A Return To Normality: The Golden Fleece, Nottingham

The day came – 12th April 2021 and a return to hospitality opening – albeit al fresco. It was eagerly awaited. After two nights out I’m now in need of another lockdown!

A few observations about getting out again for those with the interest and patience to read.

Monday evening was on a large outdoor covered and heated terrace. There were around 100-120 drinkers (no food) on tables of six. Waiter service, pay electronically. There was music from a DJ and deck which rang through the surrounding streets.

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Image: The Golden Fleece, Nottingham, Facebook. (Pic taken October 2020)

Customers were probably about 95%+ students from the nearby university which made it something of an outlier where considering general behaviours are concerned. One young lad on the next table who was having a famous time on his coincidental birthday, we considered was the spitting image of 1970s Notts County stalwart right-back, Bill Brindley. (Bill knew his way around a pint too). At one point Billy 2021 version threw up twice into a bucket and amost tipped most of the drinks off the table while doing it.

It was loud, raucous with several celebrations going on, characterised by hugging, handshaking kissing, whilst moving between tables. Non of this bothered my crew who like me, were grateful to get out and see each other and socialise again. I’m commenting here, not criticising. We were all young once and i’m pretty sure I’d have been acting similarly at that age.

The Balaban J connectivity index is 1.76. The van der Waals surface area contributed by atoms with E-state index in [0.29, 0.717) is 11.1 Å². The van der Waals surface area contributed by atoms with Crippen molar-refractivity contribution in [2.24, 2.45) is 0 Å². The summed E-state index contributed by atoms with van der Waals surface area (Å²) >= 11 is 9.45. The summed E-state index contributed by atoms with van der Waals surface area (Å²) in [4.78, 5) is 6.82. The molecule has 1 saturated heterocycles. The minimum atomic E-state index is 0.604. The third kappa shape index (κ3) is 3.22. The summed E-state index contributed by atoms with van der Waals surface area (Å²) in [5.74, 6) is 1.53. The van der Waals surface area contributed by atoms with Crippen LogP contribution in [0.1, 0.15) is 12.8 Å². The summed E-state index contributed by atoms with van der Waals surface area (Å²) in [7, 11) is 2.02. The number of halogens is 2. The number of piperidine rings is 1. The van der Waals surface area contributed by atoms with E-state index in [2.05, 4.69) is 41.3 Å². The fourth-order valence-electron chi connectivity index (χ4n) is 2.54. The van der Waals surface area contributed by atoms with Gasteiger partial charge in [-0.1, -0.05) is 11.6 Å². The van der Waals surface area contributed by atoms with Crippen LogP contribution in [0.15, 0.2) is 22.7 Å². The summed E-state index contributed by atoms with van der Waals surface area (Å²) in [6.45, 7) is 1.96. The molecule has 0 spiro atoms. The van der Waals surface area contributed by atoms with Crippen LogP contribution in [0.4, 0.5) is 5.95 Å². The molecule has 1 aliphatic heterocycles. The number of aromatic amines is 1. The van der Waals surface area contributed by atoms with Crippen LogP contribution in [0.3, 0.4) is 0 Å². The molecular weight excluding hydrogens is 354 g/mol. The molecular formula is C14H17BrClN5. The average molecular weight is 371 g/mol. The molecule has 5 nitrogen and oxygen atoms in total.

To summarise, well, I’m somewhat relieved that I had the relative protection of a Pfizer jag. I can’t make a case for any of this stuff being ‘safe’. This wasn’t the business’s fault who had done a sterling job of laying on a good, safe situation if it was used as such. The problem is alcohol and the effects of it isn’t it, and that was starkly shown all through the protracted time I was there. To say that it promotes some risk-taking behaviour is not a revolutionary statement.

Probably more interesting (to me at least) was the really nice chat I had with a group of lovely, friendlyfourth year design students during the latter part of the evening. Excusing themselves, they said they had wondered what kind of job I do and I guess were betting between themselves on the outcome. The reply ‘I’m a Psychologist’ brought about a stunned silence (believe me, some people incorrectly imagine you’re immediately about to carry out a psychoanalysis on them when you say that). When their mouths eventually closed we had a great chat and a main theme, sadly, was how they felt shunned by the local community, that nobody wanted anything to do with them since adverse reports about some students over the past year. They were actually really grateful to be acknowledged and engaged and thanked me over and over for this. What on earth have we come to?

The group said they all loved living in Nottingham and mentioned the true minority percentage of people misbehaving in the local parks, that press photographers were following people around, taking shots from various angles to enhance what appeared to be a complete lack of social distancing and prevalence of drinking alcohol which is forbidden in Nottingham’s open spaces.

I’m left a little sad about all this. I have worked in both Nottingham universities,studied at one of them and my ex remains a lecturer at one of them. I’ve friends in them and even work adjacent one of them. It’s easy and natural for me to feel connected to them, unlike some others, who fill the local ****-stirring rag with hateful, anti-student comments. I wonder where we are all going with this.